Financial Resource Center


Cohabiting Couples and Their Finances

by Danielle Dresden / January 20th, 2021

The number of "cohabiting couples" continues to grow, according to Pew Research Center. Currently, it’s now more common to have lived with a partner than to have married. Although the reasons for a couple's living arrangements vary as much as their love stories, most share a common characteristic—they live in legal limbo. Rights and responsibilities aren't automatically assigned when couples move in together, so it's important to consider how cohabiting affects your finances.

Along with the romance, Debra A. Neiman, certified financial planner and co-author of Money Without Matrimony: The Unmarried Couple's Guide to Financial Security, recommends that cohabiting couples start thinking about each other's money personalities. Are you a spender or a saver? “Often savers are attracted to spenders," Neiman notes. "You also see the artist and the actuary. One is grounded in logic. The other doesn't have a clue, doesn't want to have a clue." But couples can still find common ground.
Maybe you do need a piece of paper

Whether or not they're planning marriage, cohabiting couples are shifting from individual to shared expenses. Neiman says, "There are shared liabilities and responsibilities involved with living together. You become dependent on someone the minute you co-sign a lease." Establishing financial agreements can prevent arguments, protect your assets and credit rating, and strengthen your relationship. The key financial issues for cohabiters are:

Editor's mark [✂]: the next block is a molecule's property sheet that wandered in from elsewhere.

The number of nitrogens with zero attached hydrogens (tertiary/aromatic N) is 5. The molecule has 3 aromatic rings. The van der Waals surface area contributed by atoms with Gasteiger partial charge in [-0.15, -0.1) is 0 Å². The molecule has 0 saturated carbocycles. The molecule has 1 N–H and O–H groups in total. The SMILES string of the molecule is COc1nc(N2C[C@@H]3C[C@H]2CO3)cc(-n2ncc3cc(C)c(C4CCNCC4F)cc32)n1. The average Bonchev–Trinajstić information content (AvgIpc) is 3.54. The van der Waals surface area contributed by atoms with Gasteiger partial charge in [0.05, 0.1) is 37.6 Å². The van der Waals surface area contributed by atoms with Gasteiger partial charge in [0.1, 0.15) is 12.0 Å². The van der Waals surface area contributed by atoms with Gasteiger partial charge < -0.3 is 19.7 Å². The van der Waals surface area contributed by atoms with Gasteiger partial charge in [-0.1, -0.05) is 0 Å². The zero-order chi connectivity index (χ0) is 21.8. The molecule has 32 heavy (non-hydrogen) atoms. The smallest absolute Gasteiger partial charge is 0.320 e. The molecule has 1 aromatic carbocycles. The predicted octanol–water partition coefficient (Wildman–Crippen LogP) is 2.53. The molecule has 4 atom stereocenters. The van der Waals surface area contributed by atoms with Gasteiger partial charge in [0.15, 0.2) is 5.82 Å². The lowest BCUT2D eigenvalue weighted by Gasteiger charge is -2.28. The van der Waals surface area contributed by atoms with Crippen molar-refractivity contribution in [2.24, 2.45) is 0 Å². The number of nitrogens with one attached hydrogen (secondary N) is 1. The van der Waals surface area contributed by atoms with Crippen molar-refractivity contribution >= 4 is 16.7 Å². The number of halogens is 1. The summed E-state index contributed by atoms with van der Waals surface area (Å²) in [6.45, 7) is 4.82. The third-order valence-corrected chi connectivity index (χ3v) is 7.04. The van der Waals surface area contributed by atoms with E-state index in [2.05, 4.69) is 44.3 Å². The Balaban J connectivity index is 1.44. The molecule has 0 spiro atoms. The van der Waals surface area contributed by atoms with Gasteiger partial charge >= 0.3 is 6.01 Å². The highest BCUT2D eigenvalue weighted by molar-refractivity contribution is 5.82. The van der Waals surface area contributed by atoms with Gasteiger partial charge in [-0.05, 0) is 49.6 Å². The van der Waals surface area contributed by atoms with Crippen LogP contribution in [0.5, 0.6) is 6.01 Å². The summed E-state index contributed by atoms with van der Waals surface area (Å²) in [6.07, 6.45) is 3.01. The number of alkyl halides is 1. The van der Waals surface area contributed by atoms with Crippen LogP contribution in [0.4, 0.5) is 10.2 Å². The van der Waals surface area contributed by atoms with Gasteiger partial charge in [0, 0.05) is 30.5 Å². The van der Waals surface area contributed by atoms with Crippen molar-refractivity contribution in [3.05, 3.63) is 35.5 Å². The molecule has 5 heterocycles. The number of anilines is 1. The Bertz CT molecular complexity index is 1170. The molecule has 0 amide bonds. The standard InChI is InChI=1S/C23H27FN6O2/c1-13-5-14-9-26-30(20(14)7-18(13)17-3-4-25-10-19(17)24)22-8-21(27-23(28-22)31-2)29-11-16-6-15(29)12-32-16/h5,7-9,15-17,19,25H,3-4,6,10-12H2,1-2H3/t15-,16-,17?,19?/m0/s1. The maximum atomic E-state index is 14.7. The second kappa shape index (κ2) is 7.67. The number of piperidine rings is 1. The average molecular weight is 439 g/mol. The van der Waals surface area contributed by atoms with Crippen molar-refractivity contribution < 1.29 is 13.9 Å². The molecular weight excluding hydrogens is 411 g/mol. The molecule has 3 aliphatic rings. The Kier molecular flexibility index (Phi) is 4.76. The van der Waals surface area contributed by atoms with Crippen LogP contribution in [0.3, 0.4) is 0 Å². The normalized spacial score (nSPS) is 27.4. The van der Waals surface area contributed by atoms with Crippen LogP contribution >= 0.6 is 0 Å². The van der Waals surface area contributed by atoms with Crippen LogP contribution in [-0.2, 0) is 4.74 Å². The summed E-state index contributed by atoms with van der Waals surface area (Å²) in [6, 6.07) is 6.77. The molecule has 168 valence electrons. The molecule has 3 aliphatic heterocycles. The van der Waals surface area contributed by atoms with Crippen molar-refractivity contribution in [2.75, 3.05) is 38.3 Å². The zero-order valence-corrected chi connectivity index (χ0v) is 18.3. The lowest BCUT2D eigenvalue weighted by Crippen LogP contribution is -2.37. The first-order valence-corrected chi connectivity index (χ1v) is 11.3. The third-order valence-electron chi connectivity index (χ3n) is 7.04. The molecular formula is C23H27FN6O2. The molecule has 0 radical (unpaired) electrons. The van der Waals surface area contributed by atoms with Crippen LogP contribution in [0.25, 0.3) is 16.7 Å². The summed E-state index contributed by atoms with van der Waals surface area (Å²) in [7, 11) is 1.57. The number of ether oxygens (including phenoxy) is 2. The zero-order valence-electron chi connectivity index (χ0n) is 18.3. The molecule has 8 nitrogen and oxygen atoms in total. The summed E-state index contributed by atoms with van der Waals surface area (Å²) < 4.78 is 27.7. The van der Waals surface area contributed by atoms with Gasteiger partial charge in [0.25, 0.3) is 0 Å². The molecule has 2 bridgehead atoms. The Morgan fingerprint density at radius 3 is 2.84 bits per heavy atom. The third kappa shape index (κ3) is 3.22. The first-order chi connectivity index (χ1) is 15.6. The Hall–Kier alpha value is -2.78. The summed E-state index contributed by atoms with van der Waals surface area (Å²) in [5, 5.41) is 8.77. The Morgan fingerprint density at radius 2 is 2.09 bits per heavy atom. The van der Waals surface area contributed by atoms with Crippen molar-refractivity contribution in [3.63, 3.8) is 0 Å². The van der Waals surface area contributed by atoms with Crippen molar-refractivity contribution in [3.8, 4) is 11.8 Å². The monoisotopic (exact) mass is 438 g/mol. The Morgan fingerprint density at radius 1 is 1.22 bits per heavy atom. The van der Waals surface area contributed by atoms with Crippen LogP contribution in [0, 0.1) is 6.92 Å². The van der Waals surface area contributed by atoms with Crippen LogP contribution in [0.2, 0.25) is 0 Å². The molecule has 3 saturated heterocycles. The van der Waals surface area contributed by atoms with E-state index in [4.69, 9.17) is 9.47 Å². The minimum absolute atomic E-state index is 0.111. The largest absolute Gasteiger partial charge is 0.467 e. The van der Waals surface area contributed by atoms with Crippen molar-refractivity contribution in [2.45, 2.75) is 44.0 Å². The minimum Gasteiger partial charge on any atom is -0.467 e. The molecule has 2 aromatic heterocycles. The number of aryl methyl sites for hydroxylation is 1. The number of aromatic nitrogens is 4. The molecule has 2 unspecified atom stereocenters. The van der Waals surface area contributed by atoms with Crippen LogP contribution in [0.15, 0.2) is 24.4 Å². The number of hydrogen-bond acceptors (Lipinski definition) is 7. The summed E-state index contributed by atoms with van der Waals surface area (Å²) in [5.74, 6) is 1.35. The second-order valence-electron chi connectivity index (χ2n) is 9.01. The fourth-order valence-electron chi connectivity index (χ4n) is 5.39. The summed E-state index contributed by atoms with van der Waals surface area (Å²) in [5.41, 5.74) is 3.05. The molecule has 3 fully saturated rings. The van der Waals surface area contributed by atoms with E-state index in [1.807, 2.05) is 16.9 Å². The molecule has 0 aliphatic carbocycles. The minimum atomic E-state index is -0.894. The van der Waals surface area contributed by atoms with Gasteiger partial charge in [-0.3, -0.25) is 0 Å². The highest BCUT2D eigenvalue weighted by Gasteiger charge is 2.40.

• Day-to-day expenses—This includes rent, utilities, food, entertainment, and more. Do you split costs down the middle? Does one pay more because she or he makes more? 
  • Separate or combined—Some experts recommend avoiding joint checking accounts or credit cards to protect individual finances and credit.
  • Property brought into the relationship—Does what was once "yours" become "ours"?
  • Property acquired during the relationship—Whether it's a toaster or a house, spell out ownership and maintenance, especially with items like cars or houses.
  • When it's over—It's hard to imagine endings during beautiful beginnings, but it will help, whether the end of life or love terminates your relationship. Specifying who gets what or lives where can ease breakups. Establishing health-care power of attorney and durable power of attorney for financial management will give you the legal authority to care for each other in emergencies. Writing a will helps you provide for your loved ones.

Writing it down is recommended, but you can make your "cohabitation agreement" as formal, or not, as you choose. Couples with ex-spouses, children, and more assets may need an attorney.

No matter how long you live together, your partner is legally a stranger to you, despite what Miller calls "the myth of common law marriage." The notion that cohabiting couples acquire legal standing after seven years is an urban legend.

As of 2020, only 8 states recognize common law marriage, and they require couples to file joint tax returns, call themselves married, and more. To get the financial protection you normally get through marriage, you will need to do some work. Experts recommend drafting a cohabitation agreement, durable power of attorney for health care and financial management, and a will.

Cohabiters still can face challenges, especially with real estate and insurance. A common problem develops when one partner owns a house and the other moves in. Since only one person's name is on the deed, who gets the mortgage deduction? If the homeowner dies without a will, the surviving partner can get kicked out.
Ultimately, these decisions are personal, but keeping in mind the practical aspects can help you make your choices that work for both of you.


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